Documents obtained by hackers from the Italian spyware manufacturer Hacking Team confirm that the company sells its powerful surveillance technology to countries with dubious human rights records.
Internal emails and financial records show that in the past five years, Hacking Team’s Remote Control System software — which can infect a target’s computer or phone from afar and steal files, read emails, take photos, and record conversations — has been sold to government agencies in Ethiopia, Bahrain, Egypt, Kazakhstan, Morocco, Russia, Saudi Arabia, South Sudan, Azerbaijan, and Turkey. An in-depth analysis of those documents by The Intercept shows Hacking Team’s leadership was, at turns, dismissive of concerns over human rights and privacy; exasperated at the bumbling and technical deficiency of some of its more controversial clients; and explicitly concerned about losing revenue if cut off from such clients.
With congressional hearings due on Wednesday to discuss US government plans to force tech companies to install backdoors in their encryption systems, some of the leading minds in the security world have published a paper on how, and if, such a system would work.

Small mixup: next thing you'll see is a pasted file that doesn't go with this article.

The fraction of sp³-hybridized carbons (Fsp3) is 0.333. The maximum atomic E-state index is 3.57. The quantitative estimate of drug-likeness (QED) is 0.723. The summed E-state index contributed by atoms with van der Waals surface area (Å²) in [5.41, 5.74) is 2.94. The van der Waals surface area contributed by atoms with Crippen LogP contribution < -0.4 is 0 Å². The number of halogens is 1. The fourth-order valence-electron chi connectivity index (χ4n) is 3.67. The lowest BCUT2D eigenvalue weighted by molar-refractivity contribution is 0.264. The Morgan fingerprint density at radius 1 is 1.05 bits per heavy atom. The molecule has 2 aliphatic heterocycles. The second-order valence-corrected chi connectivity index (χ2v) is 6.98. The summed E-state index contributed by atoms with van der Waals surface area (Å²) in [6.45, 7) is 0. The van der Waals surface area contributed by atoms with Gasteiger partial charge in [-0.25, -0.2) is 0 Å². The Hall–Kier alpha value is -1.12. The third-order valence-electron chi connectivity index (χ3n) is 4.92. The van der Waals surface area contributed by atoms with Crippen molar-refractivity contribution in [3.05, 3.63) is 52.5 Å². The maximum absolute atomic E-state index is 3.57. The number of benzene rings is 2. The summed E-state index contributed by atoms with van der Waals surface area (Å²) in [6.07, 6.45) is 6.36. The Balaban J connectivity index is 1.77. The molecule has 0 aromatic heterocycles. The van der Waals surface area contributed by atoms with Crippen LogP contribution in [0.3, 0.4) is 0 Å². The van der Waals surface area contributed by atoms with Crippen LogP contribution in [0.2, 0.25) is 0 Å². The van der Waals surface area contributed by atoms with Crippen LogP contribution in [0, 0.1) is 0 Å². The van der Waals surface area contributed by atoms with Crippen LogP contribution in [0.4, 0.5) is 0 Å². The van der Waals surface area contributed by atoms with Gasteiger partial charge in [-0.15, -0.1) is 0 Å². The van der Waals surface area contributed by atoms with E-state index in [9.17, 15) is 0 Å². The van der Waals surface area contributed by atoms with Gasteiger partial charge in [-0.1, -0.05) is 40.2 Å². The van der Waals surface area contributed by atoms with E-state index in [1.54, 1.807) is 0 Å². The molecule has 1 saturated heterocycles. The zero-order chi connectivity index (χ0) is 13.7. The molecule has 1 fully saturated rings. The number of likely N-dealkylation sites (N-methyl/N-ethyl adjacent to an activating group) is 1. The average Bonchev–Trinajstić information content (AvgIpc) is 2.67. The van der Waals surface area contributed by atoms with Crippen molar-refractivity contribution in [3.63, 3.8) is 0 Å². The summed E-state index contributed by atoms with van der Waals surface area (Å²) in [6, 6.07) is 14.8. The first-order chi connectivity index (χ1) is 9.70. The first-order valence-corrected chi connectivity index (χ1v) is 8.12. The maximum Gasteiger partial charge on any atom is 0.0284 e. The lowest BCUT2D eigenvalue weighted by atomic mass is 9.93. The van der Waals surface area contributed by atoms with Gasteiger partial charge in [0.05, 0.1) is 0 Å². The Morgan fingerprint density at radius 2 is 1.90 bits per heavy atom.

The authors of the 34-page paper [PDF] read like a who’s who of computer security: they are Whitfield Diffie (who along with Martin Hellman invented public key encryption); crypto guru Bruce Schneier; Ronald Rivest (the R in RSA), Matt Blazer, the killer of the Clipper Chip; Professor Ross Anderson from Cambridge University; and 11 other senior figures in the field.
A Federal Bureau of Investigation search warrant has provided a rare glimpse into the increasingly complex efforts of U.S. law enforcement to combat child pornography online, leading to the seizure this year of a website with nearly 215,000 users.
The search warrant, unsealed on Monday in federal court in Brooklyn, New York, showed that the FBI seized the website’s North Carolina server on Feb. 20 but allowed it to remain operating for about two weeks while authorities investigated its users.
Before shutting down “Website A,” as court documents call it, on March 4, the FBI obtained a search warrant from a judge in Virginia that authorized it to use a technique that would cause a computer to send it data anytime a user logged on.